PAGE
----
The FAQs clarify that not all layoffs are reportable to the OEWD. Rather, the reporting requirement extends only to layoffs of 10 or more employees that took place during any 30-day period on or after February 25, 2020 due to the employer’s lack of funds or lack of work for its employees, resulting from the Public Health Emergency and any shelter-in-place order. Employers should report covered layoffs that occurred prior to August 7 by September 6, 2020. Covered layoffs occurring after August 7 should be reported to OEWD within 30 days from the date of the layoff. Both employers and employees may contact the OEWD hotline at (415) 701-4817 with questions. Employers may also submit questions to backtowork@sfgov.org.

Employee notices

Unlike the notifications to the city, the OEWD did not provide a template for the required notice to employees at or before the time their layoff becomes effective. While employers may determine the format of the employee notice, the FAQs specify that it must include: a notice of the layoff’s effective date; a summary of the right to reemployment; and the OEWD hotline number. Eligible workers laid off on or after February 25, 2020 and prior to August 7, 2020 must be provided notice no later than September 6, 2020. Former employees are not eligible for notice if they worked for a shorter period in the city or were laid off prior to February 25, 2020.

With limited exceptions, an employer that is hiring for the same position previously held by a laid-off eligible worker must first offer reemployment to that worker in order of seniority. If the employer is hiring for a substantially similar position to that which the laid-off eligible worker had in the 12 months preceding the layoff, and the worker is qualified (with any training that would be offered to a new hire), then the employer generally must first offer the position to that laid-off eligible worker. Specific requirements for contacting the laid-off employee and for offers of reemployment are set forth in ordinance.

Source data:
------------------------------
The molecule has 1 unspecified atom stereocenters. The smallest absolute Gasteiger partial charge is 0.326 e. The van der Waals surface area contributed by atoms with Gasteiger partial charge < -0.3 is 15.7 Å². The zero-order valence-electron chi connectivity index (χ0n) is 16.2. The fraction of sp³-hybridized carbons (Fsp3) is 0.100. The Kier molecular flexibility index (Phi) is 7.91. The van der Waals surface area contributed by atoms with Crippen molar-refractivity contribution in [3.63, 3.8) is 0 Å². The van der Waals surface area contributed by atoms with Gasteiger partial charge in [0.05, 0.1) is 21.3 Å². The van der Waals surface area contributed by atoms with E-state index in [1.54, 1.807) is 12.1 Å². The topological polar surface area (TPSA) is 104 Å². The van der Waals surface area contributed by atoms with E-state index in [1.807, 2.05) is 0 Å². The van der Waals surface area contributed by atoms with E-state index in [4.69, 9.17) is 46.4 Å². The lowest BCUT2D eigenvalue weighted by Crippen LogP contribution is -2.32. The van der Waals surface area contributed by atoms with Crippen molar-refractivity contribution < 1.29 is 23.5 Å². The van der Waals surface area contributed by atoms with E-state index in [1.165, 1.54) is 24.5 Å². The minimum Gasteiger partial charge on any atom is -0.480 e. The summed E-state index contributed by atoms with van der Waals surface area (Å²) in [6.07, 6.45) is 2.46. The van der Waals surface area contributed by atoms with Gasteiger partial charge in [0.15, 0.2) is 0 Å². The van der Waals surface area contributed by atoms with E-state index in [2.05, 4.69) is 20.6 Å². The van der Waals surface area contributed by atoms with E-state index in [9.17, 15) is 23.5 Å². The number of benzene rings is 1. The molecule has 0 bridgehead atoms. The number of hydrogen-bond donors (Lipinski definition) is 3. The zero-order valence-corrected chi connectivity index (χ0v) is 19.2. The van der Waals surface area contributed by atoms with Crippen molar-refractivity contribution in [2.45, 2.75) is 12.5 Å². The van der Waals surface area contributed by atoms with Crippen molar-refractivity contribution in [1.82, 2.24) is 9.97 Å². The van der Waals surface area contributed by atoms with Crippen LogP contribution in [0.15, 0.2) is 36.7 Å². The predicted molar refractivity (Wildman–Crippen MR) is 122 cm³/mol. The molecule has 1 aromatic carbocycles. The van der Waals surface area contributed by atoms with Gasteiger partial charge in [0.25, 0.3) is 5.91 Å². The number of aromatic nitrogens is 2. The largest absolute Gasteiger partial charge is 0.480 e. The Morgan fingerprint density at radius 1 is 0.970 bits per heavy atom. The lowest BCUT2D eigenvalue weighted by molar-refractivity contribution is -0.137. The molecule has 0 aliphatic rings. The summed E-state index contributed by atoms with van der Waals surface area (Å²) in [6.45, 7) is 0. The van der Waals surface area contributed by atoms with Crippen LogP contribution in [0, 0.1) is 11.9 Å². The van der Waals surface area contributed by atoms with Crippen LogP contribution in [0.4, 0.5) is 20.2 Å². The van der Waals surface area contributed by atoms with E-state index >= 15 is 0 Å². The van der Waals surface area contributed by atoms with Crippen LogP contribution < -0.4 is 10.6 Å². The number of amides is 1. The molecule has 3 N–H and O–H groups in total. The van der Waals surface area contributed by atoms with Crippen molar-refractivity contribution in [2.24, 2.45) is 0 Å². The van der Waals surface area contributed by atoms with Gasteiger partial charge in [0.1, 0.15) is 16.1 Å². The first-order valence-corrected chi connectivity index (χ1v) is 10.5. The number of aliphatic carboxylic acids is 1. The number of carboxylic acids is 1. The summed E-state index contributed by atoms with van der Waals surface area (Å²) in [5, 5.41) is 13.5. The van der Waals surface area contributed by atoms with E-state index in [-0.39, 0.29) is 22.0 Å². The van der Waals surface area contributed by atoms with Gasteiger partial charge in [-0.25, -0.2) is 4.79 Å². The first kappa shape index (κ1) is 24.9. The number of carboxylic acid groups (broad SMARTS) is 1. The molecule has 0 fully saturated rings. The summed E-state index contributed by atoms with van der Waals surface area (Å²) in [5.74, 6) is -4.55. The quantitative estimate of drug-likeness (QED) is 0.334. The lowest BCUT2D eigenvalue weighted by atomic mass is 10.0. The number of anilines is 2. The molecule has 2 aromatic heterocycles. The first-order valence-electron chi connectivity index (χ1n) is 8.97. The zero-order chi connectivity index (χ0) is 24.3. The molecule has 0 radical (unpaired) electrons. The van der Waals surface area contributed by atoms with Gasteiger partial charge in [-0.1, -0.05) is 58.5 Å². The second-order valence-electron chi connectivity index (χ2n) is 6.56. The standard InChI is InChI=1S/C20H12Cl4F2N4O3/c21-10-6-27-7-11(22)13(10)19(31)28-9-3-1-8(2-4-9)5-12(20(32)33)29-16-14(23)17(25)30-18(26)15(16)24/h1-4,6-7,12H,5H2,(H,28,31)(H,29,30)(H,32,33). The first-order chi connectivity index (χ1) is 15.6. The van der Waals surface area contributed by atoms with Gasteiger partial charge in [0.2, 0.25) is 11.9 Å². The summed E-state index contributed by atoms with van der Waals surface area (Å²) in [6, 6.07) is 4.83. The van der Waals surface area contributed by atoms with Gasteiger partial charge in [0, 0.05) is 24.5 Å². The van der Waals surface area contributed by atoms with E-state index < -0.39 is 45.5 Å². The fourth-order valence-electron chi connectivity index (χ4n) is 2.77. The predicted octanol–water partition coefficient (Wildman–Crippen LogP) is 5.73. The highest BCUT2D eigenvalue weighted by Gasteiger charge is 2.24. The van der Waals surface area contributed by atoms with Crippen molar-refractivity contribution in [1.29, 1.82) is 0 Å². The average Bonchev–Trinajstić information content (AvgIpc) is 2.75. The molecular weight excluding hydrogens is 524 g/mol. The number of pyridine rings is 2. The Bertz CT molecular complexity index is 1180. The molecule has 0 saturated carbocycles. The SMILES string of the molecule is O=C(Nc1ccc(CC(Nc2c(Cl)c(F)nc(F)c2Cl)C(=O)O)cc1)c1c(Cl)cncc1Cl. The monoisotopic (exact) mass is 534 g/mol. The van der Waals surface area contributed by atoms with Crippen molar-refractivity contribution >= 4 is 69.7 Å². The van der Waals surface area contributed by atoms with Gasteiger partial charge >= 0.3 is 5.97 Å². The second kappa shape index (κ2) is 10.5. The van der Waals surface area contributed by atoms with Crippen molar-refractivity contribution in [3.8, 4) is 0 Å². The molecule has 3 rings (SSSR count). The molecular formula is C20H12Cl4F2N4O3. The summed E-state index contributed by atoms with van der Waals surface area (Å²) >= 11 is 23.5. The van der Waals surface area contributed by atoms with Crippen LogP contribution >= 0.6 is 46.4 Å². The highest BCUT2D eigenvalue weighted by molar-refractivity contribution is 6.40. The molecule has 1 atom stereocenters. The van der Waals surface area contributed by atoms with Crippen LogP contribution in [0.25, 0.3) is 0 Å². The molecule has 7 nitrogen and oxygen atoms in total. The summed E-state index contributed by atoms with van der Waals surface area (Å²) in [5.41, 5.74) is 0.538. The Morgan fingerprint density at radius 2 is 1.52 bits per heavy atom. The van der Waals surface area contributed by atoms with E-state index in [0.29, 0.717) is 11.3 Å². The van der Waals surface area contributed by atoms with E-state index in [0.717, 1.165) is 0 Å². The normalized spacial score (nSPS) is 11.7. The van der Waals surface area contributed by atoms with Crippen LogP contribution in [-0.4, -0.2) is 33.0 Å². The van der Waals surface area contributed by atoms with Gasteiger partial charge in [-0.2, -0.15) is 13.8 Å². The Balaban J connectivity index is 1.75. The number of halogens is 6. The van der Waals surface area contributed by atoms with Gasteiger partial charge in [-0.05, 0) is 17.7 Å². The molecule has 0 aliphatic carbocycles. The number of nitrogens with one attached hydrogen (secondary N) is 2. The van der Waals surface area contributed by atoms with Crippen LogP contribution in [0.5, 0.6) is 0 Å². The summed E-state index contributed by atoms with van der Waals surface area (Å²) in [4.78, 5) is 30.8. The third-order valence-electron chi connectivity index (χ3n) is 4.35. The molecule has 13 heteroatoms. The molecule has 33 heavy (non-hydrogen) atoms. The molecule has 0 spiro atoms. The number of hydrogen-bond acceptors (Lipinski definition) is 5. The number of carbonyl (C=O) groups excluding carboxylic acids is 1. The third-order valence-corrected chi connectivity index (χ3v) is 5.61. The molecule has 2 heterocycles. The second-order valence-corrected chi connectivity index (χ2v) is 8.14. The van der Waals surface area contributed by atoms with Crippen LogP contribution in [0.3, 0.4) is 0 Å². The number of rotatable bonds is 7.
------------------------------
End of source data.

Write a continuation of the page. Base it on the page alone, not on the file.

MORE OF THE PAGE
Nondiscrimination and reasonable accommodation

The FAQs remind employers that they may not discriminate against a worker and, if requested, must provide reasonable accommodation due to a family care hardship such as the need to care for a child whose school is closed or childcare is unavailable or other situations where they need to provide care for someone else. Reasonable accommodation may include modifying a worker’s schedule, modifying the number of hours worked, or permitting telework if feasible.

Recordkeeping

Employers need to retain the following records for at least two years for each eligible worker:

  • Full legal name
  • Job classification at the time of layoff
  • Date of hire
  • Last known address, email address, and telephone number
  • Copy of the written layoff notice provided to the worker

Violations

Finally, the FAQs indicate that the Office of Labor Standards and Enforcement may issue regulations regarding violations. For now, aggrieved workers may bring an action against the employer that may result in hiring and reinstatement rights, back pay, or other benefits that the worker may have received.

In closing

San Francisco’s “Back to Work” Emergency Ordinance took effect on July 3 and will expire on September 1, 2020 unless the Board of Supervisors extends it. Until then, employers operating in San Francisco that employ at least 100 employees will be required to first offer reemployment to workers laid off for COVID-related reasons before rehiring for the same or similar jobs.


Volume 43 | Issue 52